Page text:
Cadillac to dealers: Spend $200,000 to upgrade for electric future or move on

General Motors is betting big on battery-electric vehicles, and its Cadillac brand will spearhead the rollout of the zero-emission vehicles. The automaker has already revealed the Cadillac Lyriq crossover SUV due in early 2022 and confirmed four additional EVs for the luxury brand, including a flagship sedan. Cadillac could even become a full-EV...

Cadillac to dealers: Spend $200,000 to upgrade for electric future or move on

General Motors is betting big on battery-electric vehicles, and its Cadillac brand will spearhead the rollout of the zero-emission vehicles.

The automaker has already revealed the Cadillac Lyriq crossover SUV due in early 2022 and confirmed four additional EVs for the luxury brand, including a flagship sedan. Cadillac could even become a full-EV brand by 2030 depending how the market evolves.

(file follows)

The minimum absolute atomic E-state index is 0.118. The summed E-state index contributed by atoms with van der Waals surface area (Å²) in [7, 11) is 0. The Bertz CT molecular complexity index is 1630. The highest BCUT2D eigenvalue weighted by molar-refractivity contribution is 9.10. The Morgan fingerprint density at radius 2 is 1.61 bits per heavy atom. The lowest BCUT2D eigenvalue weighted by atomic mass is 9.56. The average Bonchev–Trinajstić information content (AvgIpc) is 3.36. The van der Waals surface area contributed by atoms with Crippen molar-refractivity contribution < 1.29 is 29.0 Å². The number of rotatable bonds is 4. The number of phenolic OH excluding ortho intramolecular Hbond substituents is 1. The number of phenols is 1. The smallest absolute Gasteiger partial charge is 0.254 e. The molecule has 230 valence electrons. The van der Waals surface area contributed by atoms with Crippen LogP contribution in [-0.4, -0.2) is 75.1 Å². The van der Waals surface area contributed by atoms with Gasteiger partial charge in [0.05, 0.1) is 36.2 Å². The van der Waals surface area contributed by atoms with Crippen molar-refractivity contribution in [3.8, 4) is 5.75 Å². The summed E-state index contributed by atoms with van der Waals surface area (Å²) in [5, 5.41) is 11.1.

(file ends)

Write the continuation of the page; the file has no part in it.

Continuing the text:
Naturally, GM wants Cadillac dealerships to get on board—which means they'll need to spend big to upgrade their facilities with charging, tooling and training for EVs.

The minimum spend will be $200,000, Mahmoud Samara, vice president of Cadillac North America, told Automotive News (subscription required) in an interview published Monday. And for those dealers who don't want to upgrade for the EV transformation, GM is offering cash on the table if they close up shop, in some cases higher than $500,000, he said.

"We wanted to move fast and make sure dealers are ready for the acceleration," Samara said. "This is purely an option for those dealers who feel the EV journey is not suitable for them."

GM has previously expressed a desire to reduce the number of Cadillac dealers in the United States, which currently stands at 880. Back in 2016, the automaker offered a similar payment to some of the smaller operations if they closed.

One issue with the EV transformation could be a loss in revenue for dealerships. EVs typically require less maintenance than their internal-combustion counterparts, and they could become even more reliable down the road as the technology improves. This is because they tend to have fewer moving parts, and of course there are no more oil changes and engine tuneups. This will be something dealerships will need to prepare for when it comes to EVs, in addition to upgrading their facilities.